Lidocaine 5% patches temporarily relieve minor pain by penetrating the skin and acting on painful sites. Very little of the drug enters the bloodstream, so the effect stays contained to the location of the patch. As of 2015, the exact process by which this happens is unknown.
Lidocaine patches, in brands such as Lidoderm, LenzaPatch and Terocin, are used to relieve muscle and joint pain caused by arthritis, back pain, and problems caused by tendon or nerve damage, says Drugs.com. Endo Pharmaceuticals, the manufacturer of Lidoderm, also indicates it for nerve damage caused specifically by shingles. Since it acts only on the area around where the patch is applied, when used correctly very little lidocaine enters the rest of the body, which prevents it from interacting with other medications. This is essential for this medication, as a doctor may prescribe oral pain relievers to be taken with the patch.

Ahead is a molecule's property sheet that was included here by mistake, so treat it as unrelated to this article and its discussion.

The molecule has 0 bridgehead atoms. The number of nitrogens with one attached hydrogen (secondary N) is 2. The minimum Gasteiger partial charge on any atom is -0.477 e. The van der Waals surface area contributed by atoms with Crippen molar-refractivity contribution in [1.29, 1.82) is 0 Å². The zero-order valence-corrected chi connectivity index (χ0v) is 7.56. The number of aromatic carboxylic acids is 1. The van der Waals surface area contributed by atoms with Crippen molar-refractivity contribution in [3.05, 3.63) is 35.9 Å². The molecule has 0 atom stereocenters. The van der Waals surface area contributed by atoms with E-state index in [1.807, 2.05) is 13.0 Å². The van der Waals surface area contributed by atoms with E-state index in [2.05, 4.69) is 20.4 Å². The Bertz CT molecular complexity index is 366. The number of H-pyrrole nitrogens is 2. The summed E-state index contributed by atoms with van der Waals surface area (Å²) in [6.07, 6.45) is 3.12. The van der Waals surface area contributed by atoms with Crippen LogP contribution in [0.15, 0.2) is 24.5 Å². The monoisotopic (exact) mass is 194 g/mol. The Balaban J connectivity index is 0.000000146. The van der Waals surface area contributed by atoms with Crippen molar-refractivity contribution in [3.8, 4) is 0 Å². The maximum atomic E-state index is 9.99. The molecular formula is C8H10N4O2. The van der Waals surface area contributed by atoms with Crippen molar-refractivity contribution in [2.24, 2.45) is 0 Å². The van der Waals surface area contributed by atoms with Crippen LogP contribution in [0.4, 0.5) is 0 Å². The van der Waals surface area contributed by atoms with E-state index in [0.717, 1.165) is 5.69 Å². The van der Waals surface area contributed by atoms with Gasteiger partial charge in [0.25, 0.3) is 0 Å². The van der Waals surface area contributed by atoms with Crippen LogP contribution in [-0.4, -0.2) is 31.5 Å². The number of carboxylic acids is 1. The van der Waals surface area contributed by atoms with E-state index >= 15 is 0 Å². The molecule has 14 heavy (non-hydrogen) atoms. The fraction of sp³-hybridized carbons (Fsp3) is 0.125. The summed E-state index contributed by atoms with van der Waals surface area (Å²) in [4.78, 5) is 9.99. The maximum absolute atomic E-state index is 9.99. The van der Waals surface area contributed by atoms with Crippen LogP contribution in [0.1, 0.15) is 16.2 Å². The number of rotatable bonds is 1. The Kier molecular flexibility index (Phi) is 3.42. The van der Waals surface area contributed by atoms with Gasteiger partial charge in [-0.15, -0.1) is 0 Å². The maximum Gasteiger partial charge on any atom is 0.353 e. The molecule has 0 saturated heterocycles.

Patches are applied to clean, dry, intact skin only, as they may cause further damage if applied to wounds or infected areas. Although side effects are rare, some include allergic reaction and stinging, tingling or numbness at the application site, says Drugs.com. In the United States, lidocaine 5% patches are a prescription drug only, and should only be taken by patients who have had them prescribed by a doctor.